Many business owners are paralysed with fear when they contemplate the digital transformations they need to make. The thought of the tsunami of data raining down and creating chaos makes them cling to antiquated processes rather than embrace the future. But there’s no need to be afraid. Businesses can take control in the digital age if they develop a clear corporate mobility strategy to allow their staff to work on the go. There are lots of technical tools that can help, but the most important factor is a change of mindset. Most of the deep-rooted resistance to change in businesses has sociological rather than technological roots.
An effective enterprise mobility strategy requires strategic thought at the outset. It’s no use introducing iPads for everyone unless there’s sound business sense behind it. There are two key questions to ask: How will the mobile strategy help employees to up their game? How will it create new business opportunities by engaging customers? When setting the goals in answer to these questions, companies should not look more than a couple of years ahead. In the old, pre-mobile world, five-year strategic plans were the norm. But the name of the game now is agility, which demands swift reaction to a fast-moving mobile world.
“There is no need for businesses to be afraid of the future.“
Carrying out a digital transformation to reap the benefits of enterprise mobility can be a daunting task, but it can be easier than many expect. With clear planning and strategy, any business can boost corporate mobility to expand their company into the 21st century without huge investments.
Businesses need to consider which technologies will improve performance, either making life easier for customers, or improving productivity in personnel. A bank might decide, for example, that a mobile app which allows customers to cash cheques remotely will save them from time-wasting trips, as well as freeing up time for branch employees. An auto insurer might opt to introduce a mobile app that allows policyholders to report accidents on the spot. It’s important to decide who will make these crucial decisions about enterprise mobility.
It’s rarely a good idea for IT departments to make them in isolation because they’re unlikely to have the overall strategic vision required. One good option is to establish an Enterprise Mobility Centre of Excellence to sit between the IT department and business. It would have representatives from all areas of the organisation, including human resources, marketing and legal. The benefit would be to avoid the fragmented, siloed nature of a lot of company decisions around mobility. Ideally, it should take a holistic view of mobility and set up policies in everyone’s best interests.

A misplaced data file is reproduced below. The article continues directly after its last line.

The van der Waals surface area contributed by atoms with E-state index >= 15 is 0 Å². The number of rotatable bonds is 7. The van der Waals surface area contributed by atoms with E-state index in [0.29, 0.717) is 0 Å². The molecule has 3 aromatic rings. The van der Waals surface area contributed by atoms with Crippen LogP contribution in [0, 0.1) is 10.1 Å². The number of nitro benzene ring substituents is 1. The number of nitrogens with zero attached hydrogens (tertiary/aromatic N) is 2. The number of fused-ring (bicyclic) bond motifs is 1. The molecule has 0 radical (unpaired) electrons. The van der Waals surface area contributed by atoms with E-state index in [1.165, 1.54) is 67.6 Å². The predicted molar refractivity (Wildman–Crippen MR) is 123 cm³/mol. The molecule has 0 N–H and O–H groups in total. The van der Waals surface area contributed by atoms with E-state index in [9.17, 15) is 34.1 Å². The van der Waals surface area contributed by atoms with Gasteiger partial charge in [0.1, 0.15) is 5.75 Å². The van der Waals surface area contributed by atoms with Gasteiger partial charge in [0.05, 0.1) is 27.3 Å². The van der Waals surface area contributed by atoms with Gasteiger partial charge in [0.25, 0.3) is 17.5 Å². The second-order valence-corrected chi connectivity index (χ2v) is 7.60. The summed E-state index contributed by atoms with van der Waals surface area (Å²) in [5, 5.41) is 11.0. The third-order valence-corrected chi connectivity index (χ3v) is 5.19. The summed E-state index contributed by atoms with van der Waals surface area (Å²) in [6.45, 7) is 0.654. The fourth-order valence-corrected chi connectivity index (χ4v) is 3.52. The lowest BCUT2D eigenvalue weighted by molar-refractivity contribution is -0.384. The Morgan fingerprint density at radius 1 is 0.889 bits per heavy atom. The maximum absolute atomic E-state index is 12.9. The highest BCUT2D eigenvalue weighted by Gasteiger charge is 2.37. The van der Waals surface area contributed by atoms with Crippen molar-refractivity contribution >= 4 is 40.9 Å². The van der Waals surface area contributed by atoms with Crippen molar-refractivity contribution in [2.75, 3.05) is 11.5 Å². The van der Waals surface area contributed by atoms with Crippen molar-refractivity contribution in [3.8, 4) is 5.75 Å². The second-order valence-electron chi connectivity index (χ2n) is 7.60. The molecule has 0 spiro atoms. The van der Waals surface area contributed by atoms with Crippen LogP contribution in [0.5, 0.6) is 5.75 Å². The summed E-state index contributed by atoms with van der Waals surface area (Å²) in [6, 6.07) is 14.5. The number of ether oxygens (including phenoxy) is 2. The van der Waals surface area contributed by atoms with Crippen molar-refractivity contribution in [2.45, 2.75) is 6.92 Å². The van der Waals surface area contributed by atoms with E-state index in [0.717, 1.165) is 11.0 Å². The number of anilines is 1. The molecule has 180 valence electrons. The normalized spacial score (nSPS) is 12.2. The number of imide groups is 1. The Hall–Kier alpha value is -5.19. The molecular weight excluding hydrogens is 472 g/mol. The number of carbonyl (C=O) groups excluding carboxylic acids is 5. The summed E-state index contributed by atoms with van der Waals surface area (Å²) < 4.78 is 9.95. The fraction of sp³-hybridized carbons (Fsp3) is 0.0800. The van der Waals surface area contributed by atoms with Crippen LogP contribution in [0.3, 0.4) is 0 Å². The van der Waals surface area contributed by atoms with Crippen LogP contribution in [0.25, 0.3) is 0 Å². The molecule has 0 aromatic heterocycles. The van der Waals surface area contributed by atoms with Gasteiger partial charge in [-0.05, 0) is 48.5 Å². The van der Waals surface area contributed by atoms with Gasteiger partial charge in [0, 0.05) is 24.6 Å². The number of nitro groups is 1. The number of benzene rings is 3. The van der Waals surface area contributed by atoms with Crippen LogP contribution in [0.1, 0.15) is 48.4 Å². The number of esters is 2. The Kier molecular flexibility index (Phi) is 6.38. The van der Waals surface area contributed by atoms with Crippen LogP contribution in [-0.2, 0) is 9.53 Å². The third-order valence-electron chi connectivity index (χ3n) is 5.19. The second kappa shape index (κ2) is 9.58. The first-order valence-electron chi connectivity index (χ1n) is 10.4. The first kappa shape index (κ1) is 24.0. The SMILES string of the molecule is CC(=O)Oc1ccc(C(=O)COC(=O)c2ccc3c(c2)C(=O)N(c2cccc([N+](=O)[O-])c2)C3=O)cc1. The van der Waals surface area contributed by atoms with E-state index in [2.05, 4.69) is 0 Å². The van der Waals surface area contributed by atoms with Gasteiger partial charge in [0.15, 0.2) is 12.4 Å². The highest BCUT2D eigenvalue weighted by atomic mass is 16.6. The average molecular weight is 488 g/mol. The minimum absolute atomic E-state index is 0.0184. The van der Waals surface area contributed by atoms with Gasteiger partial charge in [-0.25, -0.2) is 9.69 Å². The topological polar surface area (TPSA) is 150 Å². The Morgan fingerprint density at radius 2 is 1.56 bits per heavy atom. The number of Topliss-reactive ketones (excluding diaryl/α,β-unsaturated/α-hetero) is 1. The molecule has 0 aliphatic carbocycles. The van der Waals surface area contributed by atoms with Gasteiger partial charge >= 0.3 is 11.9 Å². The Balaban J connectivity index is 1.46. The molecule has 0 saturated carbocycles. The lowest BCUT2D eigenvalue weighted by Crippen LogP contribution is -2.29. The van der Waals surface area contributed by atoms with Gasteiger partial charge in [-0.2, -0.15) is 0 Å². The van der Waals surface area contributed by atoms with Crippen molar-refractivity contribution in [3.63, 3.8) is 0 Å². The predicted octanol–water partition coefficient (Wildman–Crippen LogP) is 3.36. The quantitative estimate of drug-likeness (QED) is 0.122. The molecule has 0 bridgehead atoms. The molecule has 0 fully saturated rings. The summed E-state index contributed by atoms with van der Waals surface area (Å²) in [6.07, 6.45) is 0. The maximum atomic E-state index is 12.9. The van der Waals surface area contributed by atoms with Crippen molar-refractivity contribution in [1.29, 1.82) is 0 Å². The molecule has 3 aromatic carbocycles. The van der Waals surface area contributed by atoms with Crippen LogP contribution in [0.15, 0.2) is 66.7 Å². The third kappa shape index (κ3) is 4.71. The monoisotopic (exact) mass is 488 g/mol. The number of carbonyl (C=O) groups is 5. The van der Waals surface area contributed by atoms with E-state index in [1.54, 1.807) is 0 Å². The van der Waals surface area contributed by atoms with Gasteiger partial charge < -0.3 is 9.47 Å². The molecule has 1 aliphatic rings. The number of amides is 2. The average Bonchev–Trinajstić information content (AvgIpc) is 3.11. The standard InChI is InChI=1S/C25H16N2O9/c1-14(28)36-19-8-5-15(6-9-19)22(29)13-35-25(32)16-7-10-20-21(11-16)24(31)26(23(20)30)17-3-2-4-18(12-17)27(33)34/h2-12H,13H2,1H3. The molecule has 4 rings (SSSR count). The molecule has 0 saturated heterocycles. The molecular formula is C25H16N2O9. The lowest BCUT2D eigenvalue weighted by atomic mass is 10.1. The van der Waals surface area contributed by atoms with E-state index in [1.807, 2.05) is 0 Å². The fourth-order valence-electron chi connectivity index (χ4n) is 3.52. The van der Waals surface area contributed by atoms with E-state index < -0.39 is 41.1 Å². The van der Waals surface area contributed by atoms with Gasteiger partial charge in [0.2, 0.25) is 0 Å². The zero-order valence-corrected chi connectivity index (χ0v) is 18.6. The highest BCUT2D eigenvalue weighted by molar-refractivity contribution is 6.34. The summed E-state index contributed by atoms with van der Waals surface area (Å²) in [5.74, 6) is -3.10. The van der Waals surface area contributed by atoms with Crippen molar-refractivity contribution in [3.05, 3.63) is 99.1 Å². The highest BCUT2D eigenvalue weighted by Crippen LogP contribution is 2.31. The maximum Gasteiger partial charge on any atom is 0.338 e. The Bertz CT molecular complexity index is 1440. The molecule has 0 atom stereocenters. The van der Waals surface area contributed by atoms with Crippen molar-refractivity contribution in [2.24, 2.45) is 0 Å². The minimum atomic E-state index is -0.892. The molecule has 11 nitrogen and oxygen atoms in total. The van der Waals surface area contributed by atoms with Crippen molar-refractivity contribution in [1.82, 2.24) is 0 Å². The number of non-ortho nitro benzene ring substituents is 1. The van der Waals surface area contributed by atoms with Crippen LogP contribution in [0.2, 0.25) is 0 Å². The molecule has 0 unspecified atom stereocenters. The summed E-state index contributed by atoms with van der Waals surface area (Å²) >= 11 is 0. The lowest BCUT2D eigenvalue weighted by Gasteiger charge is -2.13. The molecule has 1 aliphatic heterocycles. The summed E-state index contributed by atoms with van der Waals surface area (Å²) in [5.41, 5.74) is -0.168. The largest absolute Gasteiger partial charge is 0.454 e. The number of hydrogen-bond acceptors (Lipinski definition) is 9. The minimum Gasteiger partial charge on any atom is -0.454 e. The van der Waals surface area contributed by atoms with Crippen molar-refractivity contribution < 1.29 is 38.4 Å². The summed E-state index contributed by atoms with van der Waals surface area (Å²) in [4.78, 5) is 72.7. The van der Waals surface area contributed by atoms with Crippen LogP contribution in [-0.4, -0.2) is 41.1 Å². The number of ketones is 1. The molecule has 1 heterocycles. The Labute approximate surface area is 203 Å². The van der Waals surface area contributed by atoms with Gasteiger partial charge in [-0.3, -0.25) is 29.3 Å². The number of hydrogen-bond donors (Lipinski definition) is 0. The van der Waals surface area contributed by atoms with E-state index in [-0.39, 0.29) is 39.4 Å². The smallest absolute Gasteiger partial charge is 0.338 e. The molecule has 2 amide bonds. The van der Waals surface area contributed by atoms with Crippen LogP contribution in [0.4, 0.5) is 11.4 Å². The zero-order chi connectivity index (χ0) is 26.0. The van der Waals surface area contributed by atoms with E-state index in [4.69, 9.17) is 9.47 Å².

One of the key decisions for the Mobility Centre of Excellence is whether to develop a native app, or a mobile site. Each solution has its pros and cons. Mobile websites are easy to build and don’t require downloads, meaning they appear to casual visitors, but they’re less attractive to regular users and go dark whenever there is poor internet coverage. Native apps tend to be preferred by regular customers and are available offline, but they need to be installed and are tied to specific devices. If a company chooses to build a native app, they must regularly update it with innovative, new twists. In the fast-moving mobile world, customers expect no less. Ultimately, whether to build a mobile site, or a native app, is a decision for the individual company. Whichever solution creates more agility is usually the way to go.
For most businesses it’s a good idea to allow Application Programming Interfaces (APIs) to provide mobile users with access to back-end databases through their front-end mobile applications. APIs are windows into applications, which means they can put great power into customers’ hands. But businesses should beware. What makes APIs so valuable, is what makes them a security risk. Hackers can use them to break into servers. It’s not enough to stick with conventional security methods. The entire security strategy will need a rethink if a business is to make the most of APIs. It’s essential to secure the back-end integration and transactions between client and servers.
A mobility strategy has to be at the core of a company’s digital transformation. But installing a document management system (DMS) that stores and retrieves both paper and electronic documents is almost as vital. Old-fashioned manual processes just won’t cut it in today’s world. Not only will a software-based management solution reduce the need for physical storage space, but it will also reduce the time spent retrieving documents.
One PWC study suggests organisations lose 7.5% of all documents and that professionals spend a tenth of their time reading information and up to a half looking for it. Depending on the solution, a DMS can retrieve files in seconds using a phrase, or single word. Other advantages include easier collaboration with colleagues and other companies, and the opportunity to back-up paper documents in case of fire, or other disasters.
Most companies are aware of the need to integrate digital solutions. The most recent AIIM industry survey shows that four out of every five businesses say digital transformation is important, or very important to them, and that more than half believe they face serious disruption over the next couple of years. Yet, only one in five thinks they already have, or are close to getting, all the right strategies in place. Every company is now a technology organisation, regardless of the industry they work in. A well-defined mobile strategy should be the cornerstone of a company’s digital transformation. IT will lead them to make the right decisions about technology and, ultimately, they will become a more agile business.